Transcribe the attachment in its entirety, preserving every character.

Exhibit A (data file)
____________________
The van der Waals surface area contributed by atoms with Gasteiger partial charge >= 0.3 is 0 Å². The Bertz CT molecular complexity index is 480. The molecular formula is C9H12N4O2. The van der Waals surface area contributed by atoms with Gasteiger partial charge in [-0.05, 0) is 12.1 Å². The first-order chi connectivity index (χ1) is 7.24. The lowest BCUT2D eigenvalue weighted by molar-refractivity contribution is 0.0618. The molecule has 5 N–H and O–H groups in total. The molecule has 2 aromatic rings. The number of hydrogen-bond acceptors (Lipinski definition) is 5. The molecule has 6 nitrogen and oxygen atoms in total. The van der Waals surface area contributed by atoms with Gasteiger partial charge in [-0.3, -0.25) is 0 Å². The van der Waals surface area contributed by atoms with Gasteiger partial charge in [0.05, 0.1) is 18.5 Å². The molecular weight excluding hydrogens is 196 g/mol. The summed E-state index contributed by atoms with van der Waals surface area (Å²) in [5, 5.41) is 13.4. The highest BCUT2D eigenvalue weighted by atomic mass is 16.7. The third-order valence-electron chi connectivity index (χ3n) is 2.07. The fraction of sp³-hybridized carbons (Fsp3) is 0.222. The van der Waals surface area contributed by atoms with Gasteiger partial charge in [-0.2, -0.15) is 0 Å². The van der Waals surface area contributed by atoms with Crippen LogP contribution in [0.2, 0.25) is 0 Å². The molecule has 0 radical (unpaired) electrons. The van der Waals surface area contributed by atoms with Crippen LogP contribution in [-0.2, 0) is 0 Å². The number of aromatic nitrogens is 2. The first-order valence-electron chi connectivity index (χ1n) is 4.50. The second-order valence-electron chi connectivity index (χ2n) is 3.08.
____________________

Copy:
The van der Waals surface area contributed by atoms with Gasteiger partial charge >= 0.3 is 0 Å². The Bertz CT molecular complexity index is 480. The molecular formula is C9H12N4O2. The van der Waals surface area contributed by atoms with Gasteiger partial charge in [-0.05, 0) is 12.1 Å². The first-order chi connectivity index (χ1) is 7.24. The lowest BCUT2D eigenvalue weighted by molar-refractivity contribution is 0.0618. The molecule has 5 N–H and O–H groups in total. The molecule has 2 aromatic rings. The number of hydrogen-bond acceptors (Lipinski definition) is 5. The molecule has 6 nitrogen and oxygen atoms in total. The van der Waals surface area contributed by atoms with Gasteiger partial charge in [-0.3, -0.25) is 0 Å². The van der Waals surface area contributed by atoms with Gasteiger partial charge in [0.05, 0.1) is 18.5 Å². The molecular weight excluding hydrogens is 196 g/mol. The summed E-state index contributed by atoms with van der Waals surface area (Å²) in [5, 5.41) is 13.4. The highest BCUT2D eigenvalue weighted by atomic mass is 16.7. The third-order valence-electron chi connectivity index (χ3n) is 2.07. The fraction of sp³-hybridized carbons (Fsp3) is 0.222. The van der Waals surface area contributed by atoms with Gasteiger partial charge in [-0.2, -0.15) is 0 Å². The van der Waals surface area contributed by atoms with Crippen LogP contribution in [0.2, 0.25) is 0 Å². The molecule has 0 radical (unpaired) electrons. The van der Waals surface area contributed by atoms with Crippen LogP contribution in [-0.2, 0) is 0 Å². The number of aromatic nitrogens is 2. The first-order valence-electron chi connectivity index (χ1n) is 4.50. The second-order valence-electron chi connectivity index (χ2n) is 3.08.